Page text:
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Court of Appeal, First District, Division 3, California.

 Willie Mae THOMPSON, et al., Plaintiffs and Appellants, v. BOARD OF SUPERVISORS OF ALAMEDA COUNTY;  et al., Defendants and Respondents.


Decided: April 30, 1986

 Patrick J. Maloney, Inc. by Patrick J. Maloney, Alameda, for plaintiffs and appellants. Richard J. Moore, County Counsel of Alameda County, Douglas Hickling, Asst. County Counsel, Oakland, for defendants and respondents.

Appellants, Willie Mae Thompson, et al., appeal from a judgment denying a petition for a writ of mandate by the Superior Court of Alameda County.   Appellants sought mandate to compel respondents, Board of Supervisors and Registrar of Voters of Alameda County, to act on their referendum petition.   For the reasons below, we affirm.

The facts are not in dispute.

In October 1983, the Board of Supervisors of Alameda County (the Board), enacted Ordinance No. 83–77, which reapportioned existing supervisorial voting districts.   The June 5, 1984, primary election was held using these newly created districts.

Thereafter, opponents of the redistricting circulated initiative petitions calling for the adoption of an ordinance which would repeal the 1983 redistricting ordinance and revert to the district lines previously established in 1981.   The initiative received the requisite number of signatures and was submitted to the Board.  (See Elec.Code, § 3701.) 1

Under section 3711, the Board was required to either adopt the ordinance proposed by the initiative “without change” or submit the measure “without alteration” to the voters at the next election.   The Board purported to enact the initiative, Ordinance No. 84–79, and reinstated the preexisting 1981 districts.   Where the initiative, however, had provided that it would become effective “immediately upon its passage by the voters” (on the November 6, 1984, election), the ordinance as passed by the Board provided that it was to be “effective” 30 days after its adoption, that is, on October 10, 1984, and “operative” on November 7, 1984.

Immediately after the Board's action, appellants began circulating referendum petitions protesting the adoption of Ordinance No. 84–79.  (§ 3573.)   By statute, appellants had until “prior to the effective date of the ordinance” to present to the Board petitions signed by the appropriate number of registered voters.  (§ 3753.)

On October 2, 1984, the Registrar of Voters of Alameda County, in response to appellants' inquiry, notified appellants that their referendum petitions could be filed no later than October 10, 1984, the effective date of the ordinance.   On October 9, 1984, appellants filed a petition for a writ of mandate and a complaint for declaratory relief against respondents to allow  for continued circulation of the petitions until either November 6, 1984, or November 9, 1984 (60 days after the adoption of the ordinance as allowed by sections 3751.7 and 3752 relating respectively to ordinances regarding revenue bonds and supervisorial salaries).   The court issued a stipulated order permitting appellants to continue to collect signatures until November 9, 1984.   Appellants admit lacking the requisite number of signatures on October 10, 1984, but allege achieving the appropriate amount by November 6, 1984.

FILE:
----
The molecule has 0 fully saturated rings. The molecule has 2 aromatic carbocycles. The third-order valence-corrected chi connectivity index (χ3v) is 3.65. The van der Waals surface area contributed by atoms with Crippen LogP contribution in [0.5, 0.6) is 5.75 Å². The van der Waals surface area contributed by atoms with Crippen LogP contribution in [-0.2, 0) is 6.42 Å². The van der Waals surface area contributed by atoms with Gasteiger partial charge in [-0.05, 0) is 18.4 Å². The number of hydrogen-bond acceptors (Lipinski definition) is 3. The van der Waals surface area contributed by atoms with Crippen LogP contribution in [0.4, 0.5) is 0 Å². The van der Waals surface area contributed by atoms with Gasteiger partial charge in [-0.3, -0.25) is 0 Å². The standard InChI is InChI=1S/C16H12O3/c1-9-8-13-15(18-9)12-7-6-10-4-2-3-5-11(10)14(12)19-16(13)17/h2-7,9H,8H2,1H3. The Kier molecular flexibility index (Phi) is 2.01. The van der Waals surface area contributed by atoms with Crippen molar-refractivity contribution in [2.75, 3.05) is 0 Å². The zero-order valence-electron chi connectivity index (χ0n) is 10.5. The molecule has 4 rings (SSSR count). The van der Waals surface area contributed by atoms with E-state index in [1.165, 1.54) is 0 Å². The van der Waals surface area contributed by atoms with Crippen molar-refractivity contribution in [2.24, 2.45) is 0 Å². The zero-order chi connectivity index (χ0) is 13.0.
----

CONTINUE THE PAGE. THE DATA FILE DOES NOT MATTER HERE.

On November 26, 1984, appellants filed an amended writ of mandate to compel the Registrar to certify the signatures collected after October 10, 1984, to command the Board to suspend Ordinance No. 84–79 and submit it to the voters (§ 3753), and to declare section 3751 unconstitutional as violative of equal protection.   The writ was denied on March 8, 1985.   Appellants petitioned the Court of Appeal for a writ of mandate on March 22, 1985, which was summarily denied.   A timely appeal from the judgment of the trial court followed.

On appeal, appellants raise several issues:  (1) the Board failed to enact the initiative without change, and was therefore required to submit it to the voters;  (2) the Board was precluded from adopting a redistricting ordinance with an effective date before the general election;  and (3) the limitation of 30 days time in which to collect referendum petition signatures violated equal protection.


 Appellants argue that when the Board enacted the proposed ordinance, but changed the effective date to October 10, 1984, from that indicated in the initiative, namely, November 6, 1984,2 it failed to adopt the ordinance “without change” as required by section 3711.   Consequently, the Board was obligated to submit the ordinance to the voters in the November 1984, election.  (See Citizens Against a New Jail v. Board of Supervisors (1976) 63 Cal.App.3d 559, 561, 134 Cal.Rptr. 36.)   In brief, appellants' argument is that the words “without change” should be interpreted literally.

“It is settled that a statute is to be construed in such a way as to render it ‘reasonable, fair and harmonious with [its] manifest [legislative] purposes․' [citation], and the literal meaning of its words must give  way to avoid harsh results and mischievious or absurd consequences.   [Citations.]”  (County of San Diego v. Muniz (1978) 22 Cal.3d 29, 36, 148 Cal.Rptr. 584, 583 P.2d 109.)